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Twist and Shout! The Double Helix Replicates Itself in Popular Culture
Springy DNA bracelets designed by Carolyn Forsman.
By AMY HARMON
The New York Times
February 25, 2003
... Since the discovery of the double helix 50 years ago unlocked the molecular secret of life, the popular imagination has been busily sequencing its own meaning from the ultimate scientific symbol. As scientists rush to decipher the way genes express their biological functions, the public's hopes and fears about the power of DNA have found expression in forms both prosaic and profound.
Replicating itself with the efficiency for which it is famous, the double helix has produced a great variety of artistic phenotypes, from the 1978 movie "The Boys From Brazil," about cloning Hitler, to "Clone High," a new MTV animation featuring teenage clones of Abraham Lincoln, Gandhi and Joan of Arc in modern-day high school. (As nurture would have it, Ms. Arc is an atheist).
Springy bracelets twisted in the shape of a double helix sell for $10 at gift shops across the country; DNA perfume "recommended for casual use," is available at fine department stores, actual nucleic acids not included. Players of the popular video game "Soldier of Fortune II: Double Helix" battle bioterrorists; its creators said they were looking for something "more fresh" after the original, which involved retrieving stolen nuclear warheads. The double helix adorned a postage stamp in England. In New York alone, five exhibits devoted to genetics in contemporary art open this month....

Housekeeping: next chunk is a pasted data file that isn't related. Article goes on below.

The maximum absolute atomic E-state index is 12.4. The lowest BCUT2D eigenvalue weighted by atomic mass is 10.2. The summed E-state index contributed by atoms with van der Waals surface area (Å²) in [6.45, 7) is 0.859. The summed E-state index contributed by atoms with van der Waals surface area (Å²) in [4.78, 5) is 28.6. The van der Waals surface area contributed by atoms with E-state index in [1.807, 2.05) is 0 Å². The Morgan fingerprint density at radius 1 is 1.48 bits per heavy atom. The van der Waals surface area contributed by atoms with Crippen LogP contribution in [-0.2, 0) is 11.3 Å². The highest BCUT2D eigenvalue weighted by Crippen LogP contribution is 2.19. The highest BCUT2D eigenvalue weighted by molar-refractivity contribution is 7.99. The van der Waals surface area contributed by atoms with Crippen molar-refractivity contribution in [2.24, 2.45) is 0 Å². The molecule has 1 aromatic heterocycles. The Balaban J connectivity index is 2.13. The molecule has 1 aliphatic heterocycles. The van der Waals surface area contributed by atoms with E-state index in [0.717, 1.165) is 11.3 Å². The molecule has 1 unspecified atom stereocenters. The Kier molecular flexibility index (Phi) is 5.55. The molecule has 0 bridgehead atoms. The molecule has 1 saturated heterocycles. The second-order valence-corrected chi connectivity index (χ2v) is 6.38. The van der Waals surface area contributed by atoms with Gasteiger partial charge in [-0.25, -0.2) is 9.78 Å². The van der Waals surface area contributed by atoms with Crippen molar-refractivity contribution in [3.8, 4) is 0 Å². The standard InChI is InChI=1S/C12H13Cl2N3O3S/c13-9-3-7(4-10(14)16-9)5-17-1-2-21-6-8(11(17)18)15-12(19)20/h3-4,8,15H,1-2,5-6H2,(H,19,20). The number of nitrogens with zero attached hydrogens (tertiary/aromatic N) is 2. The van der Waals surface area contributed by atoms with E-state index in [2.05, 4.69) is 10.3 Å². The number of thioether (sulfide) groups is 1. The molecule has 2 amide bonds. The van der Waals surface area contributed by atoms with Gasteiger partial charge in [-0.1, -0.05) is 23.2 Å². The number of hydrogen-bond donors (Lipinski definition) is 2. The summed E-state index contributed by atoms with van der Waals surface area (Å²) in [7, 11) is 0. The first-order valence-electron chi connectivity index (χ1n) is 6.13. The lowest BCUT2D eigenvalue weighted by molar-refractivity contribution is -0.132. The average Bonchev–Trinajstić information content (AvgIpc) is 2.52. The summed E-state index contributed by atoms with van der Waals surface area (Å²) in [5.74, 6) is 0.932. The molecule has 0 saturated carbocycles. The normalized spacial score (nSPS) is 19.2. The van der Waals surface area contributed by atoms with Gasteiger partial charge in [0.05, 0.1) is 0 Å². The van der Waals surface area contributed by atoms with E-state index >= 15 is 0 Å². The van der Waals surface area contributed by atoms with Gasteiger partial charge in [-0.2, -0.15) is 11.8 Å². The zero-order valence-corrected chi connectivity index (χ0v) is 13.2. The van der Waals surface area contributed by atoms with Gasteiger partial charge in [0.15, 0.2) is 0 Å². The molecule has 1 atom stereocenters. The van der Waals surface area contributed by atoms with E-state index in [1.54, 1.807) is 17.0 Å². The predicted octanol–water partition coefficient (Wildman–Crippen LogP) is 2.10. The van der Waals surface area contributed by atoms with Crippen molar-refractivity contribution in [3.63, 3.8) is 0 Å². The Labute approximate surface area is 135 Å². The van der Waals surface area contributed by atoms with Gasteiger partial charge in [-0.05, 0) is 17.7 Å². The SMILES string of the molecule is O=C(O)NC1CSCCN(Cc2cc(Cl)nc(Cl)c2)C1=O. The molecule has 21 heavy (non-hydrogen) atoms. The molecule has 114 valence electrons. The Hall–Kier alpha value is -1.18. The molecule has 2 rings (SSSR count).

... Carolyn Forsman, who has sold almost 250,000 of the DNA bracelets she designed 10 years ago, says part of its popularity is because of the associations it has with the origin of life, how much of your identity is preordained and how much you have control over.
"But really what it is is it's pretty," Ms. Forsman said. "It's just a beautiful form."
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